The Time To Be Short (Again) Has Arrived

We’re at a logical level to assume the bear market rally will terminate, and phrases such as “bombs away” and “look out below” will dominate…

by Michael Ballanger via Streetwise Reports

On Dec. 24, 2018, with the S&P 500 trading at 2,351, I tweeted out the following comment concerning the crash in the S&P 500: “The time to be short has passed. . .” The RSI (Relative Strength Index) was under 20 and a new bear market had finally (technically) arrived.

Yet, despite the overwhelmingly bearish headlines and the pervasive panic gripping traders around the world, Christmas Eve 2018 turned out to be the best buying opportunity (and the worst shorting opportunity) since March 4, 2009, having now advanced over 16% since those closing prices were booked.

While I did not take advantage on the long side, I was, nevertheless, free of all short positions with the eight-bagger on Goldman Sachs put options booked and in the bank. I further elaborated on the rally on Jan. 10, with the predictions that “the napping bear will be awoken at S&P 2,720–2,740.” In this post-SOTU trading session, the S&P touched an intra-day high of 2,738.08, which represented the upper end of the 2,720–2,740 range mentioned back in January. So, with RSI now approaching—but not yet above—the overbought 70 level, I am going to take the RSI, the 50-dma at 2,742, and the percentage lift off the Dec. 24 lows as a completion of the Powell/Mnuchin-fueled relied rally.

In other words, this is a logical level at which to assume that the bear market rally will terminate. Phrases such as “bombs away!” and “look out below!” will soon dominate. . .

Jan. 4 – S&P @ 2,450

Jan. 10 – S&P @ 2,550

Putting all of the MAGA baloney behind us, I think the way to play it is in the SPY put options, and because I am suggesting a sale of the S&P at around 2,730, the $SPY April $260 put options @ $3.00 look fine. If it turns out to be an ill-timed move, I am placing a mental stop on a 2-day close above S&P 2,750 as a method of using “risk management” as an excuse for a “lousy trade.”

Also, as I firmly believe that Goldman is going through severe pain with Blankfein retired and Indonesia on fire, so a retest of the December lows at $150 would take the April $180 puts to a minimum of $30, no time premium attached. It worked great in Q4/18 and it should work well assuming the retest kicks in sooner rather than later. Again, dump the position on a 2-day close above $205.

Feb. 6 – S&P @ 2,730

Feb. 6 – GS @ $196.69

Lastly for today, I am out of the SLV and GLD call options and I am getting seriously nervous, to the point where my dog has vamoosed from the house and must be burrowing his way through the snow and ice to get under the toolshed, where he is free from the rants and ravings of his master and all of the attendant flying objects such as ashtrays, wine bottles, and various office items such as pencil sharpeners, staplers and the odd computer monitor.

Taking one look today at the HUI, ahead 0.3% on a day that has gold down $3 per ounce and silver off $0.10, gives me great agitation and anxiety and a ominous dread that I may miss a $50–100/ounce overnight move in gold, and the associated $30-bagger on the calls. I view gold stocks and their performance on a relative basis as critical to any sustained advance in the precious metals because the miners are the ultimate barometer of investor sentiment.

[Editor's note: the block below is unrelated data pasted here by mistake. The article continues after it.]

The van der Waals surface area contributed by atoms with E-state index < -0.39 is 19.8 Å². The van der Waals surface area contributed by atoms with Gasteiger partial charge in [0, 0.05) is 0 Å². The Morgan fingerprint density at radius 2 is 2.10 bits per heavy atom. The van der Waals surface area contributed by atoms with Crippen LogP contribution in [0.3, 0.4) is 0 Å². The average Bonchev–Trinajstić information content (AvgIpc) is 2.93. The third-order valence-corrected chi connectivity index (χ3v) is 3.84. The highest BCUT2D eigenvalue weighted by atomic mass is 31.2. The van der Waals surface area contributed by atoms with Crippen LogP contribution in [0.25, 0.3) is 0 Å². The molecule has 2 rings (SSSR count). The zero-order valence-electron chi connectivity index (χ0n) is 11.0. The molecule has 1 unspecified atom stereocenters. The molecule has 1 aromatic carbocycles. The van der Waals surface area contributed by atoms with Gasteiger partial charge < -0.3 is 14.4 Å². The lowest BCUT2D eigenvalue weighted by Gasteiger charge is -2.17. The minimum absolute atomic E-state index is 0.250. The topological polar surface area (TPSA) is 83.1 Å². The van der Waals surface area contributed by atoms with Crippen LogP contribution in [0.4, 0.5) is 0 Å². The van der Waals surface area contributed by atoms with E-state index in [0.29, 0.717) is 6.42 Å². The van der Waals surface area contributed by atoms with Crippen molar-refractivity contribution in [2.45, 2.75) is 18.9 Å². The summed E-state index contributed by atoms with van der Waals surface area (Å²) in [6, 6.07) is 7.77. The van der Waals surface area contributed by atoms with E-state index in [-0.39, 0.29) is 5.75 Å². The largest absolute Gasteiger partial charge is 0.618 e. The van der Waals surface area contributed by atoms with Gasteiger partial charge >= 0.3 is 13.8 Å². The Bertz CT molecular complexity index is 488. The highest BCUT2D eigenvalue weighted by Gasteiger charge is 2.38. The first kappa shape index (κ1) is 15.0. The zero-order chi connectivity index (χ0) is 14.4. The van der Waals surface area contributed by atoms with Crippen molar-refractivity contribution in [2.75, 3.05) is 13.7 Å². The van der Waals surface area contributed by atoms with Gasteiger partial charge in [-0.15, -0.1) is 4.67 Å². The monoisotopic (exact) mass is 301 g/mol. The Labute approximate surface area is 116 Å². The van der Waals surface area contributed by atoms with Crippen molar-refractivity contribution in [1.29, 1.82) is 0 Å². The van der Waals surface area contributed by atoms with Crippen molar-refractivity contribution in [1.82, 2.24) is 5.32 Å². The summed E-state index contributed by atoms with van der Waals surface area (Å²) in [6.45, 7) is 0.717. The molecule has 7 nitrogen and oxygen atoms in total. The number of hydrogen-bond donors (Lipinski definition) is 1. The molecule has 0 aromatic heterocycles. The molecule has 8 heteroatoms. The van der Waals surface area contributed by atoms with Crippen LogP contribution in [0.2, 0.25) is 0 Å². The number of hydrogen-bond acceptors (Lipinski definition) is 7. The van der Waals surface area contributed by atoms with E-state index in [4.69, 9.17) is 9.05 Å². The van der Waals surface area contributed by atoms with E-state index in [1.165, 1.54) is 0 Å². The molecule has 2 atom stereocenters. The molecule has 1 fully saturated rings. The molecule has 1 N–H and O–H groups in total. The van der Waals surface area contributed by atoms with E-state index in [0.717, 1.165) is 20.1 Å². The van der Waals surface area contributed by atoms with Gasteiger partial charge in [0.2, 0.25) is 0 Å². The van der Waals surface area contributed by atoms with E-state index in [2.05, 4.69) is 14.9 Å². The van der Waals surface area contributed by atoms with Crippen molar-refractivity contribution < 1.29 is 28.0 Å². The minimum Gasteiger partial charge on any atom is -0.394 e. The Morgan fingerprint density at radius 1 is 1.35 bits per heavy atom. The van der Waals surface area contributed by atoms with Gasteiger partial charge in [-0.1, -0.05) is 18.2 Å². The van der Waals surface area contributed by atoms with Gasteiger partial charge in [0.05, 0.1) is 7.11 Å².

Not all investors, either retail or professional, are able to participate in futures and/or options, and instead use miners as proxies for leverage that adds alpha to their portfolios and excitement to their daily lives. While the miners have provided us with little in the way of exploration excitement lately, companies such as Kirkland Lake Gold ($43.90) have been extraordinary performers. Kirkland Lake is a four-bagger since April 2017. Not a bad 21-month investment horizon by any assessent, especially since it has been driven by operations rather than new discoveries.

Nonetheless, I like the action in gold and silver and am beginning to entertain the notion of a return to the NUGT (GDX double-leveraged ETF) as a proxy for gold leverage and excessive alcohol intake. If I use the NUGT call options, it will further augment the leverage and demand ample applications of selected sedatives and a working combination on the medicine chest lock.

Accordingly, and with great angst, I am going over the charts of a number of the GDX components to try to arrive at a decision. But critical to my pulling the trigger on the NUGT calls will be a thorough and complete restocking of all liquor cabinets and medicine dispensers before taking the plunge. Wish me luck.

Originally trained during the inflationary 1970s, Michael Ballanger is a graduate of Saint Louis University where he earned a Bachelor of Science in finance and a Bachelor of Art in marketing before completing post-graduate work at the Wharton School of Finance. With more than 30 years of experience as a junior mining and exploration specialist, as well as a solid background in corporate finance, Ballanger’s adherence to the concept of “Hard Assets” allows him to focus the practice on selecting opportunities in the global resource sector with emphasis on the precious metals exploration and development sector. Ballanger takes great pleasure in visiting mineral properties around the globe in the never-ending hunt for early-stage opportunities.